LinkedIn steps on age-guessing plug-in

LinkedIn steps on age-guessing plug-in

Age-insight, a controversial add-on for Google’s Chrome browser that estimated the age of a person using their LinkedIn profile, has been withdrawn following an outcry.

Released early in October, developer Juan Ramirez said that the extension arose from his habit of trying to guess the age of people he had seen through the career networking site.

According to Ramirez, the software uses a straightforward algorithm that uses the date a person graduated from school or university as the basis of its calculation. It also took into account the name of the person. He expanded further:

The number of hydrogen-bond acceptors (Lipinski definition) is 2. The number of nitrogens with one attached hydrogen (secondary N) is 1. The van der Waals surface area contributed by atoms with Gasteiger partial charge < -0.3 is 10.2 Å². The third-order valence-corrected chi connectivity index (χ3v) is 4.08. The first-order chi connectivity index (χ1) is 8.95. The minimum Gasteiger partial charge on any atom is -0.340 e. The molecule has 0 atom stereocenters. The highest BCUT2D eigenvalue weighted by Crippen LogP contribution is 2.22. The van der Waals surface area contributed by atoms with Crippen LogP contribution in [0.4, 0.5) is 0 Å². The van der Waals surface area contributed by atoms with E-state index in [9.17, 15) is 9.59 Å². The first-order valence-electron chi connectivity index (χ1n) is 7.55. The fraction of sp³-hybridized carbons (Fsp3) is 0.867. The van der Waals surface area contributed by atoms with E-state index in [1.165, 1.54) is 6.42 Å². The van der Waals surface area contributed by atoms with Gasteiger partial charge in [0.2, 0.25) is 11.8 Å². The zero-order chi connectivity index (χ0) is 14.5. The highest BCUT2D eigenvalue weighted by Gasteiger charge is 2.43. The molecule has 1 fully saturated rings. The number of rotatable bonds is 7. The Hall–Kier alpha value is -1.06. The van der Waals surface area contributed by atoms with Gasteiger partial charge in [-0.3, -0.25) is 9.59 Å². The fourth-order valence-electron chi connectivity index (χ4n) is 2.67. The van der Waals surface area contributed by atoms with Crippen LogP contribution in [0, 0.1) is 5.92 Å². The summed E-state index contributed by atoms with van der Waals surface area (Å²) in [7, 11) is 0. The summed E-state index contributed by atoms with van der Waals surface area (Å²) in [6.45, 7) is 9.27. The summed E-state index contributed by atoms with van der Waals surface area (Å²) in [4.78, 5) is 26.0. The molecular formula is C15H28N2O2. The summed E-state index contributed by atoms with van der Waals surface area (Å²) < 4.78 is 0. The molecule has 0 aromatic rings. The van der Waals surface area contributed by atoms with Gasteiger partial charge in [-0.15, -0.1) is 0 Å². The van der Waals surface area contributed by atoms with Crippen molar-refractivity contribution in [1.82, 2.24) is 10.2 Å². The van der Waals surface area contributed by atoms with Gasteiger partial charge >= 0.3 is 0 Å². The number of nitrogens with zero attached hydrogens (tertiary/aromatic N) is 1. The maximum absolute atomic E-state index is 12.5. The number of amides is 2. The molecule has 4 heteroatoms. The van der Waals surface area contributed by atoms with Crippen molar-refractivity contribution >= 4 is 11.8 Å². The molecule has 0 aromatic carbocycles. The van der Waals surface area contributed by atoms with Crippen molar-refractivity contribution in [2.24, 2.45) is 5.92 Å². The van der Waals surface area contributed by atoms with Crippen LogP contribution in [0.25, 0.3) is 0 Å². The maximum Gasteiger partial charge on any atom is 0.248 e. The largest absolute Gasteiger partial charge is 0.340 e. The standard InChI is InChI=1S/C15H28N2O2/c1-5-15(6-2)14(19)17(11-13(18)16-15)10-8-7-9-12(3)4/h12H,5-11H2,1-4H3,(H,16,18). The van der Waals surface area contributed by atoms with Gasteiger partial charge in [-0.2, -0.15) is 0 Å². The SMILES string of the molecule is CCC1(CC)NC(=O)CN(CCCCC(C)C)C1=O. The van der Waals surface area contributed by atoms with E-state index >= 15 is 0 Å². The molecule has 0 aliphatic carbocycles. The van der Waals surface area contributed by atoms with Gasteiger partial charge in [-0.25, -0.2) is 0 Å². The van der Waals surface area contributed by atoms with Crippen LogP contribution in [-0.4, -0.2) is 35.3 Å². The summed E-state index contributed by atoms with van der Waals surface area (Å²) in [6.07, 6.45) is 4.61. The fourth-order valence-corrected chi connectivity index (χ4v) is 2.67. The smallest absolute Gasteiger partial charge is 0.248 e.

“You can pool this data and say, like, ‘Oh, this person is named Juan. Juan was a popular name in 1989. You can try to normalize the data using that.”

A user’s work history and the number of previous jobs included on their profile were also incorporated into Age-insight’s estimate.

Product Hunt, a website that allows tech enthusiasts to share their discovery of new projects and apps, featured the plug-in ten days following its release, but it earned a lukewarm reception. Critics pointed out that it could be used to fuel age-based discrimination in the hiring process.

The same day that Product Hunt ran its review, Ramirez received a cease-and-desist order from LinkedIn. The programmer removed Age-insight from the Chrome Store on October 18th, saying:

“I didn’t develop this extension to encourage that kind of behaviour. Probably by 2:00pm that day [of Product Hunt’s review], I was ready to shut it down.”

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